The notes are markdown and in the FAQs he mentions the location of the local data cache. I imagine you can simply copy all your notes from the cache, clean up any incompatible metadata, and import them to your next note app.

Don't let paying for software stop you if you can afford it. This looks like quality software and we should support it, if able. If you're looking for free note software that's tied to a company, Firefox has a note taking app that syncs between phones/web browser (it's a bit buggy and logs out at times), and Google has Keep that also has apps and available on the web.


I'm all for supporting the things that are good. But at what point do we say "enough!"? All of these subscription services start to add up, going from free to 5 USD a month is a bigger jump than I'm willing to take. Why aren't there any services out there that offer 1 USD/EUR plans?


So pretty much a Joplin clone?


They do offer a student discount of 60% off for 12 months.


Looks very nice, I just signed up.

Ignore the people muttering about the subscription. If your tool scratches an itch, the price and how you pay is irrelevant.

One thing, the email sent to verify my account got marked as spam by google. Not sure why, SPF and DKIM both marked as PASS. Maybe they just hate Amazon SES.


The author here. Thanks! Yeah this app is basically for professional use. I'm providing it to only those who got more productivity with it and who would think that is worth more than the price. I don't know why emails got marked as spam.


> Electron Markdown editor with monthly subscription to boot.

Beautiful as it is, you're competing with Bear using the sub model, and my common sense to use buy-once native apps (like Sublime Text). This is a non-starter for me.


Bear has no Android app, and no LaTeX support either, so this works better for me.


But Bear is also subscription based? Which buy-once app are you using.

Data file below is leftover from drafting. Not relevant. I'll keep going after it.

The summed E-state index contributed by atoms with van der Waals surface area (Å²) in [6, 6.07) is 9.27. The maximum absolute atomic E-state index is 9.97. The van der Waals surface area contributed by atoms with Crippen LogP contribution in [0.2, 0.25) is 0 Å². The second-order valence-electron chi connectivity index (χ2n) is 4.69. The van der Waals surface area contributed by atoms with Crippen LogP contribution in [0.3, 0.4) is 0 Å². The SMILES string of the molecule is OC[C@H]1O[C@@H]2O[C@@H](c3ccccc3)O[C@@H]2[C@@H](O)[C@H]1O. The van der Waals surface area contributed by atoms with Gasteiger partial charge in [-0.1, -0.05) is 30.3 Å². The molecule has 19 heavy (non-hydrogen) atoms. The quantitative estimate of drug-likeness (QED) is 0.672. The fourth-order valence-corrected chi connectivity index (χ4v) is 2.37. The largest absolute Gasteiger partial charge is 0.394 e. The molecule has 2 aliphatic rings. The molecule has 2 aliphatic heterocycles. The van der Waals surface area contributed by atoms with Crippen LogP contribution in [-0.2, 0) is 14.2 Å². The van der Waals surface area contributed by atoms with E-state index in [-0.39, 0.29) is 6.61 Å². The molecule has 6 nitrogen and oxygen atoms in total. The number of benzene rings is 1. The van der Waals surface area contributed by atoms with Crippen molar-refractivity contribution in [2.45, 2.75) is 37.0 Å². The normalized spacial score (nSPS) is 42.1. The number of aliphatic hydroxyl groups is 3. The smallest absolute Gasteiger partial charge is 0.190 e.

Yeah, but Bear has this huge following around it already and is OSX native, although it is missing e2e encryption support so Inkdrop has this going for it.

As for me I'm just using sublime text with a bunch of plugins and Markor on my phone. Resilio to sync between the devices.


I also use Bear and really like it, but I don't think the fact that something already has a huge following around it should be an argument. By that rationale we'd never switch to anything new.


My point is that it's a big competition for him.

Bear has a development team and it's $1.49 monthly, even cheaper if you buy annually (I know that that it leverages iCloud, but even then - you can spend 1$ and get 50 gigs of storage to use for anything you want).

Not to even mention that there are so many alternatives. Markdown editor is the new todo app. Everybody is doing one, just look at this thread.


Most important comment. Took me about 3 unnecessary minutes to find that information; should have looked in the comments first.


Nobody's mentioned notable yet: https://github.com/notable/notable


Notable is amazing. I spent weeks trying to find a good note taking app until I stumbled upon Notable. It works really well.

Before that, I was using a bunch of .md files stored in a Github repo. ;)


Many of us speak about adverts that inform as being ethical. I consider this post one of them. I wish all ads were like this one, a story.


The author here. I think so. I don't like ads, too. People started visiting my webpage after I started talking about my stories, instead of pitching my product.


a) Joplin is free and seems to do the exact same thing? (+actual working todo-lists)

b) Having md-notes and a dual view seems redundant... In general I either work with the notes, then the "nice view" helps nothing and on the rare occasion, I print/share it, I'm more than fine with an export button. Inline math would be great though

c) all of these apps seem to think that you'r really needing yet another sh*y webapp on your desktop. Why not store files on your android-sd-card in a flat file structure, which you can easily sync (syncthing, termux...) and edit with your texteditor of choice on the desktop.